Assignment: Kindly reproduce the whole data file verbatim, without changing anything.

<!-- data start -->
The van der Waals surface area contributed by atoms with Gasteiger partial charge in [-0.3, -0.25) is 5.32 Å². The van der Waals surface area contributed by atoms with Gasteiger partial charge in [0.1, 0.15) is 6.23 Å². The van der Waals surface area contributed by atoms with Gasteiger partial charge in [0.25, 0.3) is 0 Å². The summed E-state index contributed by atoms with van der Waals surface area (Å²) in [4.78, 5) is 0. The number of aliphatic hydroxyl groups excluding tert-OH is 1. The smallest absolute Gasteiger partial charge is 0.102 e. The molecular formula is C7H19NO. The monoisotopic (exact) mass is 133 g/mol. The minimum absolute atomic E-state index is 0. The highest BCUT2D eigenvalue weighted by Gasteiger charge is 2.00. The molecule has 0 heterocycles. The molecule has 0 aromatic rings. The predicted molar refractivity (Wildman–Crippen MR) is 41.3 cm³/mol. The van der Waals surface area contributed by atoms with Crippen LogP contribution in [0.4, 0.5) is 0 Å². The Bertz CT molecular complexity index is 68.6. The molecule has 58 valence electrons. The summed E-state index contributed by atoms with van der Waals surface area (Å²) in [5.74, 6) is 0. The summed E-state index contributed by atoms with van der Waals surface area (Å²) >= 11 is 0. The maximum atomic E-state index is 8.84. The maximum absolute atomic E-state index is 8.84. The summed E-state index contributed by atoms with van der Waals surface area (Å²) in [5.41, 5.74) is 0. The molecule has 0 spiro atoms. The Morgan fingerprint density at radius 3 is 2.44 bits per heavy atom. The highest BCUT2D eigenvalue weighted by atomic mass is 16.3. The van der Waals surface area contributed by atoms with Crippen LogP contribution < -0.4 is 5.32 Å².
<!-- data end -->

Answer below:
The van der Waals surface area contributed by atoms with Gasteiger partial charge in [-0.3, -0.25) is 5.32 Å². The van der Waals surface area contributed by atoms with Gasteiger partial charge in [0.1, 0.15) is 6.23 Å². The van der Waals surface area contributed by atoms with Gasteiger partial charge in [0.25, 0.3) is 0 Å². The summed E-state index contributed by atoms with van der Waals surface area (Å²) in [4.78, 5) is 0. The number of aliphatic hydroxyl groups excluding tert-OH is 1. The smallest absolute Gasteiger partial charge is 0.102 e. The molecular formula is C7H19NO. The monoisotopic (exact) mass is 133 g/mol. The minimum absolute atomic E-state index is 0. The highest BCUT2D eigenvalue weighted by Gasteiger charge is 2.00. The molecule has 0 heterocycles. The molecule has 0 aromatic rings. The predicted molar refractivity (Wildman–Crippen MR) is 41.3 cm³/mol. The van der Waals surface area contributed by atoms with Crippen LogP contribution in [0.4, 0.5) is 0 Å². The Bertz CT molecular complexity index is 68.6. The molecule has 58 valence electrons. The summed E-state index contributed by atoms with van der Waals surface area (Å²) in [5.74, 6) is 0. The summed E-state index contributed by atoms with van der Waals surface area (Å²) >= 11 is 0. The maximum atomic E-state index is 8.84. The maximum absolute atomic E-state index is 8.84. The summed E-state index contributed by atoms with van der Waals surface area (Å²) in [5.41, 5.74) is 0. The molecule has 0 spiro atoms. The Morgan fingerprint density at radius 3 is 2.44 bits per heavy atom. The highest BCUT2D eigenvalue weighted by atomic mass is 16.3. The van der Waals surface area contributed by atoms with Crippen LogP contribution < -0.4 is 5.32 Å².